A new collaboration between ASN and Home Dialysis University (HDU) aims to boost nephrology trainees' knowledge and familiarity with home dialysis therapies. Starting this year, ASN is offering up to 30 scholarships for nephrology fellows to attend a 2-day, in-person HDU training course and participate in a new, 12-month virtual education program.
“ASN has been trying to understand and better assess how we can help the nephrology community in the areas of home dialysis advocacy and education,” said Jeffrey Perl, MD, FRCP, a member of ASN's Home Dialysis Steering Committee and a staff nephrologist at St. Michael's Hospital in Toronto. One key driver, he said, has been in meeting the Advancing American Kidney Health initiative, an executive order signed by former President Trump in 2019. The initiative—designed to transform how kidney diseases are managed over the next decade—called for increased utilization of home dialysis treatment and kidney transplants for Medicare beneficiaries.
Home dialysis is now coming full circle, Perl said. Most patients receiving dialysis in the 1960s did so at home, but through a series of policies and health care reimbursement changes, the majority shifted to receiving dialysis in facilities. Changes since 2011 in the Centers for Medicare & Medicaid Services' prospective payment system have equalized the payment structure for home versus in-center dialysis.
“There's quality-of-life and cost-saving benefits to patients receiving dialysis at home,” he said. “One area ASN chose to focus on was educating the nephrologists of the future…. Nephrology training and education [are key components] to our goal of universal access to home therapy and our ability to provide high-quality care.”
Some nephrology fellowship programs today still do not adequately educate their trainees in home dialysis therapy, either because faculty are not as familiar with home dialysis, or the programs do not have patients receiving the therapy, said Joel Glickman, MD, FACP, activity director of HDU and director of home dialysis programs at Penn Medicine in Philadelphia. “If you educate patients about home therapy, 30% to 40% will want to do it, but in the country, utilization is 15% or less,” he said. “There's a disconnect…and lack of education is a big part.”
In a 2010 ASN survey of recent graduates of nephrology training programs (1), only 15.8% said they felt well trained and competent in the care of home hemodialysis patients. A more recent survey that examined home dialysis training needs for fellows (2) found that only 30% of program directors felt their graduates could provide home hemodialysis management without supervision. A majority of program directors (74%) requested a virtual home dialysis mentorship program.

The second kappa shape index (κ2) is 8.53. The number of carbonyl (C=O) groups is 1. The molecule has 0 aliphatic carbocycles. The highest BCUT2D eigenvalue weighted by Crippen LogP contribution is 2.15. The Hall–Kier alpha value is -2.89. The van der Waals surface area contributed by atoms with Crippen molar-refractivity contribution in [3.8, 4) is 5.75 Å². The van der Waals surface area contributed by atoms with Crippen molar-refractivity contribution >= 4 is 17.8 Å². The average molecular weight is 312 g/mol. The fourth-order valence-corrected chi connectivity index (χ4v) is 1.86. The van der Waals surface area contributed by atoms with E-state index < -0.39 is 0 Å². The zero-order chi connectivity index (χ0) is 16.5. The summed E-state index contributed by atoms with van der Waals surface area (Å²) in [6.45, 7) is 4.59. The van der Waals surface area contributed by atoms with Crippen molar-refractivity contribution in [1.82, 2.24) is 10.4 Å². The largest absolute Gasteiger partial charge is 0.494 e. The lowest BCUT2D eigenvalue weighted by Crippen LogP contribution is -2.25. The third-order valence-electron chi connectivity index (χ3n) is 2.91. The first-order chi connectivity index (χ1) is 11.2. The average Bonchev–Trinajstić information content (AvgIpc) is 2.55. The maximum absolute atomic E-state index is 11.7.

An initial solution is ensuring that fellowship program directors and fellows know there are available resources, such as HDU, which provide enhanced education on home dialysis, Perl said. Glickman added that the HDU curriculum covers the physiology of home hemodialysis and peritoneal dialysis, prescriptions and dialysis access and how to monitor patients and handle infectious and non-infectious complications, among other topics.
“The way HDU is structured, there's a lot of time for fellows to have contact with our faculty,” Glickman said. “We have our meals together and use frequent breaks to continue conversations about taking care of home dialysis patients. The faculty of HDU are passionate about making sure patients have the opportunity to [receive] home dialysis; promoting the use of home dialysis; and educating physicians, fellows, and other advanced practice professionals. I think that is one of the reasons we're going to be successful.”
To keep the momentum and education going in the new ASN-HDU program, following the in-person coursework, fellows will enroll in a 1-hour per month, yearlong, virtual component. In these continuing education sessions, nephrologists skilled in home dialysis will use case-based learning to continue trainees' exposure to a wide range of topics in home dialysis, Perl said. “We would like this to be the start of a greater focus on how fellowships can be enhanced to support home dialysis learning,” he said. “The ultimate goal is to train nephrologists to go into practice and feel comfortable and skilled in managing patients on home dialysis.”
Eligible applicants must be a second- or third-year nephrology fellow in an Accreditation Council for Graduate Medical Education-accredited training program, must never have attended HDU, and must have support from their training program director to attend the course and participate in the 12-month, longitudinal education program. They can have any level of prior experience with home dialysis.
Fellows selected for the program will receive meeting costs of up to $1500 to cover HDU registration, two hotel nights, meals during the meeting, and travel costs up to $300.
The in-person sessions will be held August 27–29 in Costa Mesa, CA, and September 10–12 in Charlotte, NC. For more information or to apply, visit https://epc.asn-online.org/projects/hdp/, and select “Apply for Scholarship Here.”
- 1. ↑
Berns JS. A survey-based evaluation of self-perceived competency after nephrology fellowship training. Clin J Am Soc Nephrol 2010; 5:490–496. doi: 10.2215/CJN.08461109
- 2. ↑
Reddy YNV, et al. Home dialysis training needs for fellows: A survey of nephrology program directors and division chiefs in the United States. Kidney Med (published ahead of print March 17, 2023). https://doi.org/10.1016/j.xkme.2023.100629